Ideas for Raffle Baskets

Based on the popularity of my posts over the years on ideas for raffle baskets, it’s clear that a raffle seems to be one of the number one ways to raise money for a worthy cause.Today’s post focuses on some unique baskets that have the potential to generate a lot of ticket sales:

raffle basket for men

Raffle Basket for a “Man’s Man”

This is a basket for a man’s man. Single Malt Irish whiskey, accompanied by some gourmet cheese, aged dry salami, smokehouse almonds, crackers, and other savory snacks.

 

 

 

 

 

 

ohio state raffle basket

Ohio State Raffle Basket

 

 

Pick a favorite local team and stuff as many logo items as you can into a basket; hats, shoes, t-shirts, jewelry, keychains, party supplies, flip-flops, you name it. The fanatic fans at your event will fight over this one!

 

 

 

mexican theme raffle basket

Mexican Fiesta Basket

 

It’s a Mexican fiesta basket, and includes a cast iron tortilla grill pan, corn tortillas, tomatoes for making your favorite salsa (be sure to include a recipe or a cookbook), Mexican seasonings and marinades, and a bottle of tequila complete with shot glasses! Adapt this idea to any style of cuisine – Asian, Italian, etc.

 

 

booty basket

Pirate’s Booty Basket

 

Pirate’s Booty! Find a small wooden box that looks like a treasure chest and hide some cold hard cash inside. Cover it up with foil-wrapped chocolate coins, costume jewelry, and fake money, then watch the ticket sales soar!

 

 

 

When coming up with ideas for raffle baskets, it’s important to have enough variety to appeal to every demographic in your crowd. Be sure that no one will be able to resist opening their wallet and buying some tickets for that must-have item. Spend some time thinking about your audience; make sure you have something for the men, women, parents, baby boomers, professionals, hobbyists, children, and millennials in the crowd.

Tips for actually organizing a basket raffle event can be found here.

5 thoughts on “Ideas for Raffle Baskets

  1. Sarah

    Hi! Wondering if u can help?
    I’m the Event chair for a Night At The Races fundraiser for my kids school in April.
    Attendees: 185-200
    We have numerous raffle baskets. 2 yrs ago, we only raised $3k.
    ****
    Last year, I worked hard and secured 8/9 high value baskets valued $150-$400.
    We made those tix $5 ea. Then, Baskets $150 and less. Tix were 3/5 I believe. I had 18/19 baskets total.

    Basically, those who won a basket for $5 were getting away with a steal.! But we made $8k last year.
    My goal this year is $10,000.

    I wanted to 3 Tier them this year according to value and wonder what raffle ticket prices to make them. I don’t want to make people angry, BUT they should realize the value of the Baskets *(which are ALL neatly written out clearly in front of each one!)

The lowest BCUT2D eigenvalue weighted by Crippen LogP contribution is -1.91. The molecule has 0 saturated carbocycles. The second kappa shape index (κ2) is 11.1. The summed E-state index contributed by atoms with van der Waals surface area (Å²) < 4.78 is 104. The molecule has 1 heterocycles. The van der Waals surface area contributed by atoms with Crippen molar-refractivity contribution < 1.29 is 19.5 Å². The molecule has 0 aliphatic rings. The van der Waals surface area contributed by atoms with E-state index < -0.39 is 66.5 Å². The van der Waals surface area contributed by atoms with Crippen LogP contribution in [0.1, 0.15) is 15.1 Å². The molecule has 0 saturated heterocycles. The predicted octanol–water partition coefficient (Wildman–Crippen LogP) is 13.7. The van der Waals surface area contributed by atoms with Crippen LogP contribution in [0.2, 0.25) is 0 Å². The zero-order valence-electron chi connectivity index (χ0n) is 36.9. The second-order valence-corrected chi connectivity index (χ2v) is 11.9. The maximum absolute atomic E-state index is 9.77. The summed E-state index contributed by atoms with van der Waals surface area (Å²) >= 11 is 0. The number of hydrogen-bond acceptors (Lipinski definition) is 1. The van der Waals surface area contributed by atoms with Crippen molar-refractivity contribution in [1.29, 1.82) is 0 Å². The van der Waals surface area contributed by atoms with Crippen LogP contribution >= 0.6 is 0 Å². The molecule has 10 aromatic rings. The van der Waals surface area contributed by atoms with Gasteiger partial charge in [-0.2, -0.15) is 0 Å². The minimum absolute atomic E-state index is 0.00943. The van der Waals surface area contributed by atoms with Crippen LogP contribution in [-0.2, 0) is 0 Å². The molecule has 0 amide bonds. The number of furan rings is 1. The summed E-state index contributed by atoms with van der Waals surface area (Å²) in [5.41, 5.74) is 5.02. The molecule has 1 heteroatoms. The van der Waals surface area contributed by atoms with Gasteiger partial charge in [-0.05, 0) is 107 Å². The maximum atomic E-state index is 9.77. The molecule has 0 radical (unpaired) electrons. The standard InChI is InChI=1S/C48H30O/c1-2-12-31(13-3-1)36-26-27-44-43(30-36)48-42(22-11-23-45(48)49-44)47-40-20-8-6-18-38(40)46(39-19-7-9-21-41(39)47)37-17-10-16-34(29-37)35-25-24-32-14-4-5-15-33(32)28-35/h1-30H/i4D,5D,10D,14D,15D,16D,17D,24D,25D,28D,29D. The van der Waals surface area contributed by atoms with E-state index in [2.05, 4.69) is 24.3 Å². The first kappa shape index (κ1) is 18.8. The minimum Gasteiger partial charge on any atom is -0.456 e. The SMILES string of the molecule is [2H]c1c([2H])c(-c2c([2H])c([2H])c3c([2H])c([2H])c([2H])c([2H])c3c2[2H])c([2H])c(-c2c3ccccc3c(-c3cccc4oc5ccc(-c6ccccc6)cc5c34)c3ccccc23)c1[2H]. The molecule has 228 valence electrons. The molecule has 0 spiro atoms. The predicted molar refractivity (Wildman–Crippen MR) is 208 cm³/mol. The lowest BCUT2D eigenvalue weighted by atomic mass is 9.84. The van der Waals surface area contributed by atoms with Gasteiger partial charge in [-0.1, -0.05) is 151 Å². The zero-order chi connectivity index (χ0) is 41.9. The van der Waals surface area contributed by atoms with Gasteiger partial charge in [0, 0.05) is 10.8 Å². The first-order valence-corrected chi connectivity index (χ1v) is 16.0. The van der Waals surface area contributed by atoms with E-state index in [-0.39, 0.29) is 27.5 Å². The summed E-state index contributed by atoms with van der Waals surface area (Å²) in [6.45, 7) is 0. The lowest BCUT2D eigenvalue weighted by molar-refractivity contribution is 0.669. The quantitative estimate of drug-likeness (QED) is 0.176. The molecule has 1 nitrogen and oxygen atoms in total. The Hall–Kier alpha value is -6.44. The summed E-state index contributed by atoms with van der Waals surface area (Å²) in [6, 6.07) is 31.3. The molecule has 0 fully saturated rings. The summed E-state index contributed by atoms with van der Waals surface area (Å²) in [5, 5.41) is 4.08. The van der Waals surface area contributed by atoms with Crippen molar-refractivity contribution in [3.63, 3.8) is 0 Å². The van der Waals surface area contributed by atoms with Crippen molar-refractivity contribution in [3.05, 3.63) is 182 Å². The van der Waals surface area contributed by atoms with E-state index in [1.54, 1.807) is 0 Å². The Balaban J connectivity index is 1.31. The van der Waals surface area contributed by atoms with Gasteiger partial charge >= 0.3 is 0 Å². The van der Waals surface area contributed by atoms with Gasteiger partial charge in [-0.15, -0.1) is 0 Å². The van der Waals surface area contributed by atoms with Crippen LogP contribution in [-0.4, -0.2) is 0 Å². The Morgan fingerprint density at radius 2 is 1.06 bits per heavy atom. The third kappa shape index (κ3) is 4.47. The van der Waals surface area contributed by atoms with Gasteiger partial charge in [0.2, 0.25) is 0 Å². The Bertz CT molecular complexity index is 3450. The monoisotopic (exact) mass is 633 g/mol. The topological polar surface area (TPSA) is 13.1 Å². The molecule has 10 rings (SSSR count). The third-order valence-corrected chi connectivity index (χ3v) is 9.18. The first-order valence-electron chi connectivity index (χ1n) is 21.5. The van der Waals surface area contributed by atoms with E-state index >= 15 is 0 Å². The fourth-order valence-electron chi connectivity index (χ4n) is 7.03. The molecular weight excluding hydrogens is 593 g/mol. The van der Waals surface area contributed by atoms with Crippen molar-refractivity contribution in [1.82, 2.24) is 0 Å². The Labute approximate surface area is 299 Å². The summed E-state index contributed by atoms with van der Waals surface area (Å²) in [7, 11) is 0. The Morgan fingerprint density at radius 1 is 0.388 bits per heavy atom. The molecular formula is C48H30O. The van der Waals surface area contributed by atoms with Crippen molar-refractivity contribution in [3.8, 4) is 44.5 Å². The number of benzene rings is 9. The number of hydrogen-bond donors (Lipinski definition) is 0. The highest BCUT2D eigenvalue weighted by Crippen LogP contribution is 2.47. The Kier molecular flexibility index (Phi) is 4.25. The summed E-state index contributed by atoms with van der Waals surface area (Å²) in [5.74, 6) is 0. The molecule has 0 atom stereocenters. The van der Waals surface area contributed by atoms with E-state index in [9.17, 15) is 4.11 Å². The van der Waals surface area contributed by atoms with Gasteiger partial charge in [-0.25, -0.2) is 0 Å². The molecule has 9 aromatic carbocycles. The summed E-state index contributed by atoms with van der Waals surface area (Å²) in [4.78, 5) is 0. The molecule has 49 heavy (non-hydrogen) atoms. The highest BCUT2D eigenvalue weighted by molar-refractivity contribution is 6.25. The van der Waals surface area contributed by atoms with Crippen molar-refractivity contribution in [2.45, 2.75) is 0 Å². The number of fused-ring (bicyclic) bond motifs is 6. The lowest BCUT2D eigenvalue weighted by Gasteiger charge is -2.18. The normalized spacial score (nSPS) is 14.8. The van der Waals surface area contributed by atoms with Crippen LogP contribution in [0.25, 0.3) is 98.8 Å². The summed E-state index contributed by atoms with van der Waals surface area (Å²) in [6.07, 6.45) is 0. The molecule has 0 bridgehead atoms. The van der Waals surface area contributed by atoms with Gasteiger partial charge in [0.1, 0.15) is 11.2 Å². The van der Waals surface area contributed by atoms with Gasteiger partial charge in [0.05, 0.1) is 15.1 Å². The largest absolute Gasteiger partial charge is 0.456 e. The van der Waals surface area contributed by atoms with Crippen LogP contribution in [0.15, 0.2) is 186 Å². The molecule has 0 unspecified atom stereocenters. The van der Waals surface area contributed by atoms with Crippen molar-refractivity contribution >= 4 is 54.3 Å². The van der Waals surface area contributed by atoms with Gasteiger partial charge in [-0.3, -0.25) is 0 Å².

My idea:
    Derby Baskets $100 and Less *(3/$5?)
    High Roller Baskets $100-$200 *($10-15each)
    Triple Crown $200-$400 *($20each)

    Ticket to get in has only been $20 but we also provide a catered dinner and beer/soda too included in that price.
    Is that too low for admission WITH a provided dinner?

    Any suggestions?
    Thanks!

    1. Linda J. Post author

      Sounds like you have found a winning formula with this event, congratulations! Here are a couple of ideas that might get you over that $10,000.00 goal:

      First, your admission price sounds a bit low; is it really covering all of your overhead expenses? Your raffle sales should be pure profit, so make sure your admission prices are adequate. Everyone knows this is a fundraiser, so they shouldn’t be upset with a $5 or $10 increase in the admission price – it’s all for a good cause. Are any of your dinner/drink expenses donated? Could you get a beverage distributor or caterer or local restaurant to donate some/all of the supplies so the profit margin on admission tickets can grow?

      Second, regarding your Triple Crown baskets; great idea to add another tier, but have you thought about auctioning those baskets off with a live auction? I have seen this tactic be hugely profitable – if you can get a lively auctioneer who can get some bidding wars started, those baskets have the potential to go for WAY over their actual value! It also can add some excitement to the event. Do the drawings for the other baskets after the live auction so you get people to hang around and participate.